The REACH proposals were published in October (ENDS Report 346, pp 51-53 ). They remain hugely contentious, with the chemical industry branding them disproportionately expensive and damaging to Europe's competitiveness, while environmental organisations maintain that they will stimulate innovation and produce substantial health and environmental benefits.
Much less has been heard from retailers, but the opening session of the Science and Technology Committee's inquiry into the Commission's proposal on 19 January revealed powerful support for REACH from the sector.
Mike Barry, sustainable development manager for Marks & Spencer, said that retailers were already bearing heavy costs as a result of poor regulation of chemicals - by having innovation stifled because of uncertainty about the safety of chemicals they want to use, by having to track chemicals in global supply chains, and "because of the sheer man hours we put into phasing out of chemicals of concern."
"One of the reasons we support REACH so much," said Mr Barry, "is that we just see madness at the end of this. We sell 34,000 consumer products...If you have to track every one of those back across the globe to find out which chemicals are being used, the costs and the burdens to the retail sector are huge, and therefore we would like to see one, trusted, robust system in the middle for us all to use and share the costs across."
According to Nigel Smith, CSR policy director for the British Retail Consortium, much of the sector was "full of confusion" about how to handle the implications of REACH. At the same time, it is under pressure from environmental organisations to withdraw hazardous substances from its products. The BRC is seeking to help member companies by developing a definitive list of 25-30 chemicals which they need to address in their supply chains in an effort to be more proactive ahead of REACH.
Countering the chemical industry's claims that REACH will be damaging to competitiveness, Mr Barry argued that it will drive innovation and help chemical manufacturers.
"The European chemical industry...needs to stay ahead of a very competitive marketplace," he said. "If it stands still and just keeps on trying to churn out products with the same regulatory system that we have now, it will be swamped. There will always be somebody cheaper elsewhere in the world...for instance, the Far East."
Mr Barry also wants REACH to contain "fairly tough" rules on substitution of the most hazardous substances, aligning himself with environmental groups.
Retailers did not want uncertainty, he said. "I would rather be told: 'I am afraid, Mr M&S, you must get out of chemicals'. It is a pain in the arse, but in five years I know where I stand. What I do not want is: 'Well, it might be bad, it might be good, we are not sure.'" Mr Barry conceded that REACH was "hugely imperfect", but it was also the least bad option on the table. "The worst outcome for us would be if REACH was watered down so much that we ended up bearing lots of costs of implementation but at the end of the day consumers ended up not trusting chemicals."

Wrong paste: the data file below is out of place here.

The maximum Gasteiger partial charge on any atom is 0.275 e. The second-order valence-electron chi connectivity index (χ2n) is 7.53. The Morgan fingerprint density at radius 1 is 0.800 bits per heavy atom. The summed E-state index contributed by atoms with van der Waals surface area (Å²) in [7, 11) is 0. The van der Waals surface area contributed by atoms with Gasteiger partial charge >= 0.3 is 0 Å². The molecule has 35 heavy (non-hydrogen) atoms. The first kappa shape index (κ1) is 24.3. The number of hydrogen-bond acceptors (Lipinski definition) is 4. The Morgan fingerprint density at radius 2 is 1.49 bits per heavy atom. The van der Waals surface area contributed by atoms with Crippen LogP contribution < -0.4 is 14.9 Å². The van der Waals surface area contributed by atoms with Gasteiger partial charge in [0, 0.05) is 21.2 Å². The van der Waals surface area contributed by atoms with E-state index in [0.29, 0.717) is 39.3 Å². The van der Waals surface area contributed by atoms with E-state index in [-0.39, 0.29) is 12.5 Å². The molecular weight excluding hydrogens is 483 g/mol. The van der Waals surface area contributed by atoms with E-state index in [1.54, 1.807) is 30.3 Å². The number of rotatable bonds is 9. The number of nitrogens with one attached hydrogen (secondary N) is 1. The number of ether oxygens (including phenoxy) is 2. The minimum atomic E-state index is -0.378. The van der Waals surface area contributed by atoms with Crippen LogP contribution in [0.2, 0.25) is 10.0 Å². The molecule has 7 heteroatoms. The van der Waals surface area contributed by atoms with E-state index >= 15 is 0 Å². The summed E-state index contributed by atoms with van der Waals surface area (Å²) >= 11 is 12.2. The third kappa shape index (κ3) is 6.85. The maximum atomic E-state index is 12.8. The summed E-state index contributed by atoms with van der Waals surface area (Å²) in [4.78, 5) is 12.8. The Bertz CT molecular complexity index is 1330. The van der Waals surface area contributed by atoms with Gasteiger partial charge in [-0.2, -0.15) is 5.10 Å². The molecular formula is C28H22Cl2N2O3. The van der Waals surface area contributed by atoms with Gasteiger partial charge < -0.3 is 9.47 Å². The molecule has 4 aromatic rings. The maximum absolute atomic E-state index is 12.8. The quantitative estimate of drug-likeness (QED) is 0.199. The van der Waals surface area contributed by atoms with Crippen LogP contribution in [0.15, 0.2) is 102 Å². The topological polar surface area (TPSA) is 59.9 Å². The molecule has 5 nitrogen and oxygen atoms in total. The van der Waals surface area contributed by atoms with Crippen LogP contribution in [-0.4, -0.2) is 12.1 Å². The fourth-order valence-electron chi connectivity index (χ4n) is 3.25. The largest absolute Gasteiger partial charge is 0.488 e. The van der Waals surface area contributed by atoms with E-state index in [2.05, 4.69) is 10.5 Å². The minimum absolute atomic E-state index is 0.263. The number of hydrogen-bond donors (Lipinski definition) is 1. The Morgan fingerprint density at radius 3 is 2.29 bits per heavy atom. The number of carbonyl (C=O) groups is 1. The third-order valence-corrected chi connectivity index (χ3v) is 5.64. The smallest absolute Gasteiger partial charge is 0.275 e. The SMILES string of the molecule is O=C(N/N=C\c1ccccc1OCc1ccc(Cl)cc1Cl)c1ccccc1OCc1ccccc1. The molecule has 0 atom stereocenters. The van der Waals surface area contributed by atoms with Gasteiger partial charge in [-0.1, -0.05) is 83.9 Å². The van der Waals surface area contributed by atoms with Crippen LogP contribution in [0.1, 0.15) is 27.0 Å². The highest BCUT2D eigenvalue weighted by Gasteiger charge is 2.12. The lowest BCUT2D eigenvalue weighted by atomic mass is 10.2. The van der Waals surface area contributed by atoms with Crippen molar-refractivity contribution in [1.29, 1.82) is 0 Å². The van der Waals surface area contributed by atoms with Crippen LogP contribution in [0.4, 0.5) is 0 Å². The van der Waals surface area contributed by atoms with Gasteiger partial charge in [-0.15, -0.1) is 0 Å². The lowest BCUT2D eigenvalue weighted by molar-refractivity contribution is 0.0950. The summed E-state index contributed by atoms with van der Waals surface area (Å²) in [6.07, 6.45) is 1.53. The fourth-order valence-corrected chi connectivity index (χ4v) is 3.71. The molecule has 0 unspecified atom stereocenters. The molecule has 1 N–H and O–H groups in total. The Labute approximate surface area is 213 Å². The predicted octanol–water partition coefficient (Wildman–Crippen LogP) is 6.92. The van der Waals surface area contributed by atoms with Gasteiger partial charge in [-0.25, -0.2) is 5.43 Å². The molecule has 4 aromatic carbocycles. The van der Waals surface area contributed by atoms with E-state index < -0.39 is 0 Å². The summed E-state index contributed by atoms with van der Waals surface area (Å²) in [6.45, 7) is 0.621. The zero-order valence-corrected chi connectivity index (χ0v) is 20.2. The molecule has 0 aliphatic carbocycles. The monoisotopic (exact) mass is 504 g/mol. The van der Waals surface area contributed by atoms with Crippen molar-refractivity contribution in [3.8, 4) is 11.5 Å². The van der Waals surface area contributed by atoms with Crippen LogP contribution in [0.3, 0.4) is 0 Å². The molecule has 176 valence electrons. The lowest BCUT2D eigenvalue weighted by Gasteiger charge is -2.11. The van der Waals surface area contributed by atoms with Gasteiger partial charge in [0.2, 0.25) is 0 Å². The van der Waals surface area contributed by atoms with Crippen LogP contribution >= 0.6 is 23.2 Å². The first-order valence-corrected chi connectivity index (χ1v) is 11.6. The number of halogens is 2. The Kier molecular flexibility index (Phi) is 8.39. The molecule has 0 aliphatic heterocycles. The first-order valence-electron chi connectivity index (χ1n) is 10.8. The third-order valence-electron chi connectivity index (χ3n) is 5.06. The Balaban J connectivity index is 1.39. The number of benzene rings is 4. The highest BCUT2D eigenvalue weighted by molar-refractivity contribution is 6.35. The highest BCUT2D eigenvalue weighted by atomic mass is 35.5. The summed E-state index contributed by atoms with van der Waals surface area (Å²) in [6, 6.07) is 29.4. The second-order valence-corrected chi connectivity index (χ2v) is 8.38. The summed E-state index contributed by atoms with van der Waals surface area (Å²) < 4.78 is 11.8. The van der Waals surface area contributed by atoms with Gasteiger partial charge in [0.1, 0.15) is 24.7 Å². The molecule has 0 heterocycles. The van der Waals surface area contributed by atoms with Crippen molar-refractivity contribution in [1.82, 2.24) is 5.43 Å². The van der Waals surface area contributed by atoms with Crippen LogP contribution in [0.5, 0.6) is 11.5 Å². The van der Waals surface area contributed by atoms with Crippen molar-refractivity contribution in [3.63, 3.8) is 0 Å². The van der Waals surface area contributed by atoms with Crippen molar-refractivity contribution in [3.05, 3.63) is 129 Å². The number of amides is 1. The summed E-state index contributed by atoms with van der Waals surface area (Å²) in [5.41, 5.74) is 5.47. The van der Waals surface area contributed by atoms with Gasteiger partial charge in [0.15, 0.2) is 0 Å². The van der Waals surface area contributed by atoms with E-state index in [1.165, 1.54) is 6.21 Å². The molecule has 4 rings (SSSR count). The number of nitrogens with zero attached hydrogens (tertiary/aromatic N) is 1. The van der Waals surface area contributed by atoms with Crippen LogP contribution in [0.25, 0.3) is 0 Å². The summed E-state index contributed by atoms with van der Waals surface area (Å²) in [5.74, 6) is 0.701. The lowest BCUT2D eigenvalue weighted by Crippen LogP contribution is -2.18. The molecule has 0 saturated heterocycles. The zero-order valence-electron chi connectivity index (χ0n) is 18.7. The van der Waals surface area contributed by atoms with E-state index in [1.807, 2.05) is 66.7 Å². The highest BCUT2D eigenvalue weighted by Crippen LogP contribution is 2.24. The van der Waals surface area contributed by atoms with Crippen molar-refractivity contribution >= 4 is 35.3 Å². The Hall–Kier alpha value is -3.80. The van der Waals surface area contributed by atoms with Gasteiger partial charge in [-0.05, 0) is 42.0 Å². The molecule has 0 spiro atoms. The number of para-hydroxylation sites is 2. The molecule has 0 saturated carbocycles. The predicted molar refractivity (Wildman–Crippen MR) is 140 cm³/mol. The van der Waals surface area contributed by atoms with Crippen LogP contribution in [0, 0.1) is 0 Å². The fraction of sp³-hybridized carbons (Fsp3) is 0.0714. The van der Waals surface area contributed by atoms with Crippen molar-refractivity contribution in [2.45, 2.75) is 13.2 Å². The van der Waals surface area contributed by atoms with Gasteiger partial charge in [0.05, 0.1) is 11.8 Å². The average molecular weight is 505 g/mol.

Mr Barry also admitted that he did not know how retailers were going to assure themselves that chemicals in imported products met the REACH criteria. The issue was Marks & Spencer's "biggest fundamental concern" about the proposals, and "a huge sword of Damocles" hanging over the sector. Retailers would be very reluctant to form consortia to deal with chemicals in imported goods, but might be forced to do so by the costs involved.
REACH, he suggested, was important to the chemical industry's relationship with society. The industry was a great economic success story, but "it is on the back foot every day of its life because systematically it has mismanaged the whole concept of trust in the last twenty years.
"To put itself on the front foot and access the benefits of the 21st century, it has got to rebuild trust in itself, and REACH is a necessary compromise."
Earlier, the Committee was told by Andrew Lee, WWF's director of campaigns, that the social and environmental benefits of REACH would exceed the costs to industry by an order of magnitude. The claim appears to rest on an economics study carried out for WWF which made a series of dubious assumptions (ENDS Report 344, pp 22-23 ).
Mr Lee also disputed suggestions that REACH might drive safe chemicals off the market. "If there is a chemical which is safe, produced in very small volume and for which there is an overwhelming need because it has a unique property that is needed for something that is very important, the market will deliver the result because the price mechanism will operate...
"If, however, it is a chemical where the use is marginal or there are substitutes, then the market will price those chemicals out and some companies...may either have to diversify or stop producing those chemicals." Chemical manufacturers may feel this to be a rather casual way of dismantling their portfolios for no environmental or health benefit.
Mr Lee expressed concern about the Government's position on REACH. The Environment Department was broadly supportive behind the scenes, but the Prime Minister had portrayed the proposed regime as a competitiveness problem. Too much weight was being given to cost and workability issues and not enough to the benefits of REACH, and "the regulation has already been watered down to a level where it is in danger of not delivering what it needs to do."